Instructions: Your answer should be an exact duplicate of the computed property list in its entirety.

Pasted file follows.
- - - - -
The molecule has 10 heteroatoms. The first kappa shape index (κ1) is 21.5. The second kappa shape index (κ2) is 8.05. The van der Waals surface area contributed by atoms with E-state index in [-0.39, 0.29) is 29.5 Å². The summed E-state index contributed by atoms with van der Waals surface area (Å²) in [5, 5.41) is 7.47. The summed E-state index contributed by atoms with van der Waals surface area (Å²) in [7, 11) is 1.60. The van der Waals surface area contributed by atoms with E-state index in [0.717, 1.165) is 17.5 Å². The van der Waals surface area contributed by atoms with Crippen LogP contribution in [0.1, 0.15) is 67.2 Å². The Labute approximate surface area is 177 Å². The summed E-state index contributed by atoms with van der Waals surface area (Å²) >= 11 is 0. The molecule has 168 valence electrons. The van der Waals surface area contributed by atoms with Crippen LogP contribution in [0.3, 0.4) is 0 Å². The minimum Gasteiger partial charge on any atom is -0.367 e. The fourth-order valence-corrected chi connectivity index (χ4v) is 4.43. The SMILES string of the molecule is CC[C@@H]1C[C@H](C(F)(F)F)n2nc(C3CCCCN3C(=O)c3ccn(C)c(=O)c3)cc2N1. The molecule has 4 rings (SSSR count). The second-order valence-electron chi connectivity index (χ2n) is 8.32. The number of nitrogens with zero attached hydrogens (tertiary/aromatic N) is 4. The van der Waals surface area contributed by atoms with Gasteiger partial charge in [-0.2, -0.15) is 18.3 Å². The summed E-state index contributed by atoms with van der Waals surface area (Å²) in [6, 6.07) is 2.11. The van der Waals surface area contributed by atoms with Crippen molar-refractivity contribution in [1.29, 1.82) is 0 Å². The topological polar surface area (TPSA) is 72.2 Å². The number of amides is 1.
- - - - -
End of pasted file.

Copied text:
The molecule has 10 heteroatoms. The first kappa shape index (κ1) is 21.5. The second kappa shape index (κ2) is 8.05. The van der Waals surface area contributed by atoms with E-state index in [-0.39, 0.29) is 29.5 Å². The summed E-state index contributed by atoms with van der Waals surface area (Å²) in [5, 5.41) is 7.47. The summed E-state index contributed by atoms with van der Waals surface area (Å²) in [7, 11) is 1.60. The van der Waals surface area contributed by atoms with E-state index in [0.717, 1.165) is 17.5 Å². The van der Waals surface area contributed by atoms with Crippen LogP contribution in [0.1, 0.15) is 67.2 Å². The Labute approximate surface area is 177 Å². The summed E-state index contributed by atoms with van der Waals surface area (Å²) >= 11 is 0. The molecule has 168 valence electrons. The van der Waals surface area contributed by atoms with Crippen LogP contribution in [0.3, 0.4) is 0 Å². The minimum Gasteiger partial charge on any atom is -0.367 e. The fourth-order valence-corrected chi connectivity index (χ4v) is 4.43. The SMILES string of the molecule is CC[C@@H]1C[C@H](C(F)(F)F)n2nc(C3CCCCN3C(=O)c3ccn(C)c(=O)c3)cc2N1. The molecule has 4 rings (SSSR count). The second-order valence-electron chi connectivity index (χ2n) is 8.32. The number of nitrogens with zero attached hydrogens (tertiary/aromatic N) is 4. The van der Waals surface area contributed by atoms with Gasteiger partial charge in [-0.2, -0.15) is 18.3 Å². The summed E-state index contributed by atoms with van der Waals surface area (Å²) in [6, 6.07) is 2.11. The van der Waals surface area contributed by atoms with Crippen molar-refractivity contribution in [1.29, 1.82) is 0 Å². The topological polar surface area (TPSA) is 72.2 Å². The number of amides is 1.